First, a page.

I have often dreamed of glory. Yesterday night I finally had an opportunity to win it.
I was set to ask a question in the BBC Regional Election debate in Birmingham Town Hall.
“If elected, how would you and your party treat the Christian community in the future?”
It was to be a moment of glory. I’d dreamed about such things. Along with the recurring ‘meeting someone famous and getting an interview with them’ dream, this one was that I would be questioning politicians with a killer question. I imagined my question would galvanise the election debate, making it more interesting, it would be speaking up for Christians in the UK, securing possible promises for the future and probably it would herald in a revival.
Before the debate I had some spare time so I went to Birmingham Museum and Art Gallery to look at my favourite piece of art there. It is a stained glass window depicting David playing the harp to a tormented King Saul. Above David a stained glass angel subdues a stained glass demon. ‘There are unseen forces at work today’ I thought to myself.
I was going to be a hero, like David. The politicians were like a three headed Goliath, like Cerberus at the gates of Hades, like a multi headed hydra, like…you get the idea. I had a sling and shot in the form of my question.
In percentage terms my motivation was say 50% fame and glory for me, 40% trying to impress my wife and 10% caring about any answer. But who cares about pure motives? People ask all kinds of questions for all sorts of reasons.
At this point I confess I read my horoscope (which I rarely do). It was in the Metro and read:
‘Cancer: If you want to know the answer to any questions at this time, then do yourself a favour and ask yourself, not others.’
So, after that, I felt more like King Saul consulting the witch of Endor just before a big battle.
In the town hall waiting room I mentally prepared myself for the attack. Finally we were led into the town hall proper, which had been converted into a makeshift studio by the BBC. The politicians strode forward to take their seats. Liam Byrne, I’m sure, whispered something about feeding me to his gods, but I may have imagined that. Labour’s Liam Byrne, Tory Caroline Spelman and Lib Dem John Hemming were perhaps not political giants, but that night, one way or the other, they were giants in my head.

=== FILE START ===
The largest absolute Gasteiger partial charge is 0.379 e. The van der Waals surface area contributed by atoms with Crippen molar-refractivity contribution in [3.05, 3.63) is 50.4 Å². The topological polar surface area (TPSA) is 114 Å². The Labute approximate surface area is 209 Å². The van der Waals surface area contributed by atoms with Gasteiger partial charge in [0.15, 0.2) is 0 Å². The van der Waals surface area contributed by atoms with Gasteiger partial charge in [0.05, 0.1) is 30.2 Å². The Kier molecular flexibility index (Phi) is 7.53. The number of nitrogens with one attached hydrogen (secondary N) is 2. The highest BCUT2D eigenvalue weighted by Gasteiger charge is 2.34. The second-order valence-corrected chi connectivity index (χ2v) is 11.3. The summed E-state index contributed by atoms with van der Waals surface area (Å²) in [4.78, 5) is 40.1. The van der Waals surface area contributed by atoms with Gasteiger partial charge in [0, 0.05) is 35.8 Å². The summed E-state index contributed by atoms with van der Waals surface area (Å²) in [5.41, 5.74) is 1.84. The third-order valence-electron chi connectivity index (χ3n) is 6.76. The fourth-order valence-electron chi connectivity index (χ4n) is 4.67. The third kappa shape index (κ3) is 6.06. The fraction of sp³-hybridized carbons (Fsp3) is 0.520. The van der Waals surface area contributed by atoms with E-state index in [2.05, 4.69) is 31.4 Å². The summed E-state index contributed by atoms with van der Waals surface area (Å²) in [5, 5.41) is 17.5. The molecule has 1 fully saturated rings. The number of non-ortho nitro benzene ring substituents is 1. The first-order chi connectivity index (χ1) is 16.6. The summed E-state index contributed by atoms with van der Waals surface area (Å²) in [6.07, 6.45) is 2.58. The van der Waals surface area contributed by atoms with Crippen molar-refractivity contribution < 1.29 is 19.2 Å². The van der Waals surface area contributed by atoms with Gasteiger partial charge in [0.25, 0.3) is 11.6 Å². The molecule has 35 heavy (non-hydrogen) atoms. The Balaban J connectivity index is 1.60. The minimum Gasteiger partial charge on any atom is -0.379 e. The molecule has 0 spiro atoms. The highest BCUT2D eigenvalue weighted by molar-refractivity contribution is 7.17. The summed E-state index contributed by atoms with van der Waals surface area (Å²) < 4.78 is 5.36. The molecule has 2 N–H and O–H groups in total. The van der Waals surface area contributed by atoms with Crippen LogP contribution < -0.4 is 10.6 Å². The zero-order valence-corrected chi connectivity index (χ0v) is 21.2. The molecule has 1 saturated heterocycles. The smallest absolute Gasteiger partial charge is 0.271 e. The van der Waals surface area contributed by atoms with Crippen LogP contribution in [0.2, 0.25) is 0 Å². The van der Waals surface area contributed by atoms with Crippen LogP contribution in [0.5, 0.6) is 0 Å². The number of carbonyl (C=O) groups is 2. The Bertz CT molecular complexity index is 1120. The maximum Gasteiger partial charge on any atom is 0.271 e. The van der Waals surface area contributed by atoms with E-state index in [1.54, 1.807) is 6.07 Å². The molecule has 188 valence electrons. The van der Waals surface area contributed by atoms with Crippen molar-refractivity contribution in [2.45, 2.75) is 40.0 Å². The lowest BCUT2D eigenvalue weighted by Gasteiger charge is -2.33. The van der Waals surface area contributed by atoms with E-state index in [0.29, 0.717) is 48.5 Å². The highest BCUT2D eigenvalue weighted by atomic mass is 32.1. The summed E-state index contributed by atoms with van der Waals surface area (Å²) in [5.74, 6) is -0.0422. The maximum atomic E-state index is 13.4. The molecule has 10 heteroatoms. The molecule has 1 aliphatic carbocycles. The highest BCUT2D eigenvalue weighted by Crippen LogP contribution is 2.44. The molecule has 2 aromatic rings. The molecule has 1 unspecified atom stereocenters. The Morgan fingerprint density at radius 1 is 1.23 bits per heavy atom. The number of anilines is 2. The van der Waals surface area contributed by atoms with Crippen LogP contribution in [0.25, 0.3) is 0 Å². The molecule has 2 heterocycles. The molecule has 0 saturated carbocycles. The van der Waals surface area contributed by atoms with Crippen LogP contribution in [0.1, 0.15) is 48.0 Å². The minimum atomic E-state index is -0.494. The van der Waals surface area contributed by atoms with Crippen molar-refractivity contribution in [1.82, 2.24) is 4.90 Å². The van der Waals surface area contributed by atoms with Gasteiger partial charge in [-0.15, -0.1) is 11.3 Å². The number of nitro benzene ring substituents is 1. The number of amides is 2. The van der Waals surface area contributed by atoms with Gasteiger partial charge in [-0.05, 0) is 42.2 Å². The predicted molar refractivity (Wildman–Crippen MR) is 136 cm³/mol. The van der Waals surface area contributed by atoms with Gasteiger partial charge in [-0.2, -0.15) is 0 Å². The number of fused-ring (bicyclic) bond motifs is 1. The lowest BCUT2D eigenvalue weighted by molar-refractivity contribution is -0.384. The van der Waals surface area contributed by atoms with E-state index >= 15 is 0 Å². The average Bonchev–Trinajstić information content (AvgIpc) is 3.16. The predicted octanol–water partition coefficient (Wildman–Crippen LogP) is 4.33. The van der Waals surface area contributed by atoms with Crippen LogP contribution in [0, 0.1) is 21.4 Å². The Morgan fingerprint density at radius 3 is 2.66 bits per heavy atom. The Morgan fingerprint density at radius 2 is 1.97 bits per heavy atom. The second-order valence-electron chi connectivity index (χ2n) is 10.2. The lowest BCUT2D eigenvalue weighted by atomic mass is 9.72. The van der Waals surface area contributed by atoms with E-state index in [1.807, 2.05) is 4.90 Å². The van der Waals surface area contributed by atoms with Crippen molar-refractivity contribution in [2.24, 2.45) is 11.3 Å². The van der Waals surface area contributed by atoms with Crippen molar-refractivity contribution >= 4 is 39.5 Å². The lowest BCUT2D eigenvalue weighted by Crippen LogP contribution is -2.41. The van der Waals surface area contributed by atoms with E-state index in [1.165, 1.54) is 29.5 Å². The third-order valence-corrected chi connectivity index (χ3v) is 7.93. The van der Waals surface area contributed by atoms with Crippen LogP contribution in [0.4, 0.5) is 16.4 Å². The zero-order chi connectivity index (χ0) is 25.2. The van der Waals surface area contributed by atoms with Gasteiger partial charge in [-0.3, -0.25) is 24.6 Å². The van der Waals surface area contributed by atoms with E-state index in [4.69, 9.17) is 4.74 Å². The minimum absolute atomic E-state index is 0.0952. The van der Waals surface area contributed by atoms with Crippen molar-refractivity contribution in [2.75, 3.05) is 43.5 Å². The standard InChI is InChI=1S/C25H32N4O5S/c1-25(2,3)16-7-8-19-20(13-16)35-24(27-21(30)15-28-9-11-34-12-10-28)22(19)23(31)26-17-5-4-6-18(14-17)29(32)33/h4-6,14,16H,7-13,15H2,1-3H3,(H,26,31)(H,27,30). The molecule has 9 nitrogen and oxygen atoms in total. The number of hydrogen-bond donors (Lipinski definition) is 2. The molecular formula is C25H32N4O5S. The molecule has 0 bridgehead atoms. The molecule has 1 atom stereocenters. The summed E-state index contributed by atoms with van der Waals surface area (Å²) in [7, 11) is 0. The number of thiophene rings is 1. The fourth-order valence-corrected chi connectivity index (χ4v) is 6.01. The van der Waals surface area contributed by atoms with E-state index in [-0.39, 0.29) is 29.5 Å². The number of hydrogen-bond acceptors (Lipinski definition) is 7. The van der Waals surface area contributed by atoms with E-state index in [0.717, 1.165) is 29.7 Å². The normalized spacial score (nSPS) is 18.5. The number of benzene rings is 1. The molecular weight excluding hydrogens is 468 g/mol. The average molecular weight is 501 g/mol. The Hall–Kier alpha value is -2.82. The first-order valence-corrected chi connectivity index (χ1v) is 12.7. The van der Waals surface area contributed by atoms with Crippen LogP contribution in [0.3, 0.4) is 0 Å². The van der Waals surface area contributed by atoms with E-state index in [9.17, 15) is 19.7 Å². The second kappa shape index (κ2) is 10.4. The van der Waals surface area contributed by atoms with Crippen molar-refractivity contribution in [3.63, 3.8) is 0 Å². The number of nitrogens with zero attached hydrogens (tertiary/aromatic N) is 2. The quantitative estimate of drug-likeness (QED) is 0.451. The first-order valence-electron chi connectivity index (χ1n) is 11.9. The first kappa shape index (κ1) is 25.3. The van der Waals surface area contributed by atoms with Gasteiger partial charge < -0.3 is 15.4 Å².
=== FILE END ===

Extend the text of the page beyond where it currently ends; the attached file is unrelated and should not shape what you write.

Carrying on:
The 100 strong crowd was warmed up with the immortal line:
“If anybody wants to spontaneously applaud please feel free to do so.”
Then filming began.
Nightmare scenario! The questioners had all been pre-selected by the BBC! The questions had all been verified and checked by them. The agenda had already been set. That question which I had emailed back to the BBC a couple of weeks before had already been thrown into some bin somewhere.
And so the debate began with discussion on whether the lib dems could now win the election following Nick Clegg’s TV debate success. Then came a question on local service manufacture. Then a question on immigration where a BNP spokesman ranted to us all, supported by his audience plant (or weed). Then the guy sitting next to me decided to heckle.
“Bigot! Nazi! Fascist!”
‘Could I heckle my question in now really quickly?’ I thought frantically.
But it was all over before I knew it.
In the end, thwarted at my crushed dream, I decided to go up and meet Nick Owen, the journalist/presenter who was hosting the evening.
“Hi, I’ll probably never meet you again. I’m a trained journalist but have kind of fallen out of the whole thing for a while – how did you get your big break in journalism?”
“I just kind of fell into it?” he answered.
I didn’t even ask him for an interview (someone is bound to be interested in an interview with Nick Owen). Two crushed dreams in one night.
So when I got back later that night and watched the debate on TV (it could never be live, of course), I saw myself for a brief moment in the audience. It was a strange kind of glory.
So here’s to all those questions that never get asked, the questions which are intimidated into silence by all kinds of giants. The questions which are talked over, unheard or simply unspoken. They are still there. And despite it all, no-one can stop the dreaming. Although they can crush them for a while.